Ahistory: not the absence of history, but the recognition that history — the past as a meaningful narrative, as a story — never existed in the first place. It is wrong, having pierced the veil, to try to tell the history of this idea. I can only speak of my own recent ventures into the area: knocking down the “historical evolution of religion” in my undergraduate thesis and seeing the power of history textbooks in Texas, Japan, and China. History cannot be “politicized”, because it is at its heart a political endeavor; not just the facts, but an arrangement of the facts that imbues personal or collective power. It disguises one particular path among many as the single road to perfection. In its incarnation as “world history”, it seeks to universalize one of these paths as “humankind’s journey from childhood to adulthood”, but as Oswald Spengler put it, “‘Mankind’, however, has no aim, no idea, no plan, any more than the family of butterflies or orchids.” We are not climbing a mountain. The world is here, the same as always. Only the stupid things we’re doing on its surface have changed.
As Spengler points out, before the interruption of colonization, India existed in a state of ahistory. Oh, sure, India is a country full of stories. There are epic stories that can enlighten and entertain the reader for centuries on end, but in such a stubbornly diverse and divided continent, none of these stories were meant to identify the persons who told or heard them. A culture of friendly anonymity prevailed; there was no word for “India” in any Indian language, and indeed, stories like the Ramayana were told and revered as far east as Thailand and Vietnam. The historians of South Asia were not the brilliant philosophers, but the marginalized and cast-off Sri Lankans. Seeking to define themselves as a monocultural people, they manufactured a narrative, the Mahavamsa, which will be recognized today as a pioneering work of ethno-nationalism. Probably India did not understand the peace-making power of ahistory, for even in light of the ethnic strife in Sri Lanka, they have begun to define themselves, as Hindus, Muslims, or urban Indians, uniting their stories into a common ethnic narrative (i.e., a national history that would no longer be interesting to Thais or Vietnamese), or else casting them off and adopting the trendy Western narrative of economic development and globalization.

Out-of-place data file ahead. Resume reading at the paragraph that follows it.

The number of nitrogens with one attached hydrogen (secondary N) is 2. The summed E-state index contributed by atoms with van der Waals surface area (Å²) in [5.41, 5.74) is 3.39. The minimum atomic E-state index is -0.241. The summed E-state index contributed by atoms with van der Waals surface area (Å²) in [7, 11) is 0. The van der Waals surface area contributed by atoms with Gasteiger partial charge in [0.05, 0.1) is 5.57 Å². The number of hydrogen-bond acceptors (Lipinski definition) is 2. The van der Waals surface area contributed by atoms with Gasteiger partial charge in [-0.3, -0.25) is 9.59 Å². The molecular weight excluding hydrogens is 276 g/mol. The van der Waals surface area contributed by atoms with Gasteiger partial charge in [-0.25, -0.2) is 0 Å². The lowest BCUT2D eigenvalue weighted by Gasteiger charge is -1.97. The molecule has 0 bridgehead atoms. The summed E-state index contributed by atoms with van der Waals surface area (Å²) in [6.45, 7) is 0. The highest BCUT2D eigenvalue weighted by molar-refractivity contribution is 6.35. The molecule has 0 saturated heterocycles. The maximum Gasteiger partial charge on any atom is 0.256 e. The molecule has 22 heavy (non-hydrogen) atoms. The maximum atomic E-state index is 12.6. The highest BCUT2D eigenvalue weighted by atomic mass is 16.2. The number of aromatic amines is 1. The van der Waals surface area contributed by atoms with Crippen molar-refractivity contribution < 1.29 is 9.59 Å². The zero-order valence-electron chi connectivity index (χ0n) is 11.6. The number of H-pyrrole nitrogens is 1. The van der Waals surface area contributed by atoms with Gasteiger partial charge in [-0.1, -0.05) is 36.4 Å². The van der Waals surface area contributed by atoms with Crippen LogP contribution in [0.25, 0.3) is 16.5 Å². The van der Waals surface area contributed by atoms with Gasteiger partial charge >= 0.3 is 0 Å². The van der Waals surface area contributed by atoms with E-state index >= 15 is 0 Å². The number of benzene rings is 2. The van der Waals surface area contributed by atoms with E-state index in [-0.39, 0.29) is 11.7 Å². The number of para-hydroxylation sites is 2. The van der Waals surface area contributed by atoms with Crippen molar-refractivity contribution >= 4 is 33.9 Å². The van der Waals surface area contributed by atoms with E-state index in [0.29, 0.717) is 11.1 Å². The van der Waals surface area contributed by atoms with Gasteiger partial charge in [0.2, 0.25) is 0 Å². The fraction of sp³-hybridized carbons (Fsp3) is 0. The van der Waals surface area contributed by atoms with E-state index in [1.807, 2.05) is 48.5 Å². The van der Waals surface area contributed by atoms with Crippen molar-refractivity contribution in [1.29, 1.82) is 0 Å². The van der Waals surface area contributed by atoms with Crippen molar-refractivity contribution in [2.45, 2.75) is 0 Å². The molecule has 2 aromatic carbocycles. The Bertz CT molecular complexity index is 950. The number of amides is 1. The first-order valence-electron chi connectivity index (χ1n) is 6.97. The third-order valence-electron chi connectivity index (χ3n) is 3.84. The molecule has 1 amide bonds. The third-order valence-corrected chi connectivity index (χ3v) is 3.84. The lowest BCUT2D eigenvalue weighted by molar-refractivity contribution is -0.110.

How can ahistory retake its rightful place on the world stage? There will always be critics around to deconstruct or uncover ideological histories, just like the resounding criticism of recent developments in Texas. But the interesting thing about criticism is that, by adding to that particular discourse, it reinforces that history’s authority as official, even if some people doubt that it may be true. The more people talk about it, the more that history becomes bumped up the ladder towards world-class ideology.
Perhaps the only way out is to promote the telling of stories. The more unruly and unregulated stories that get told, be they first hand experiences, second hand gossip, folklore, fables, or simply snippets of books from here and there, the more the approved histories get put in their place as just one brand of story among many. In a world full of wonderful stories, it will be difficult to identify oneself with any particular history. Then, perhaps, we can leave the past behind and turn our thoughts towards the present.